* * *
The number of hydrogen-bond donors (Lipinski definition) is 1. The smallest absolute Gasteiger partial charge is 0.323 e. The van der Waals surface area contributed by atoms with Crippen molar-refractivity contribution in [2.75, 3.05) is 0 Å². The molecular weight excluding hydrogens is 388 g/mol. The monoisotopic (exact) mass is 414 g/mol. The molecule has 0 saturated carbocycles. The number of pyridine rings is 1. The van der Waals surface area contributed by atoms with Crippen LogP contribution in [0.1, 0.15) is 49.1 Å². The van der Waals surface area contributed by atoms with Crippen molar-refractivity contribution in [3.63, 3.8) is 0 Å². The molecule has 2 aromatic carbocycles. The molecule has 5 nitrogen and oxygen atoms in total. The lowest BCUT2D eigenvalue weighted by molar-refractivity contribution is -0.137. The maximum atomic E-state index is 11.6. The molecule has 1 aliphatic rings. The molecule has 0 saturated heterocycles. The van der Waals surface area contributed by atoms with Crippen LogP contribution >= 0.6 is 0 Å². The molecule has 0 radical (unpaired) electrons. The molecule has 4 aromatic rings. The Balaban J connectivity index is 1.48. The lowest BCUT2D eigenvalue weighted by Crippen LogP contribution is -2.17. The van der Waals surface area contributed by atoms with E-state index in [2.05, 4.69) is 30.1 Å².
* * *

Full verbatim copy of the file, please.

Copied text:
The number of hydrogen-bond donors (Lipinski definition) is 1. The smallest absolute Gasteiger partial charge is 0.323 e. The van der Waals surface area contributed by atoms with Crippen molar-refractivity contribution in [2.75, 3.05) is 0 Å². The molecular weight excluding hydrogens is 388 g/mol. The monoisotopic (exact) mass is 414 g/mol. The molecule has 0 saturated carbocycles. The number of pyridine rings is 1. The van der Waals surface area contributed by atoms with Crippen LogP contribution in [0.1, 0.15) is 49.1 Å². The van der Waals surface area contributed by atoms with Crippen molar-refractivity contribution in [3.63, 3.8) is 0 Å². The molecule has 2 aromatic carbocycles. The molecule has 5 nitrogen and oxygen atoms in total. The lowest BCUT2D eigenvalue weighted by molar-refractivity contribution is -0.137. The maximum atomic E-state index is 11.6. The molecule has 1 aliphatic rings. The molecule has 0 saturated heterocycles. The van der Waals surface area contributed by atoms with Crippen LogP contribution >= 0.6 is 0 Å². The molecule has 0 radical (unpaired) electrons. The molecule has 4 aromatic rings. The Balaban J connectivity index is 1.48. The lowest BCUT2D eigenvalue weighted by Crippen LogP contribution is -2.17. The van der Waals surface area contributed by atoms with E-state index in [2.05, 4.69) is 30.1 Å².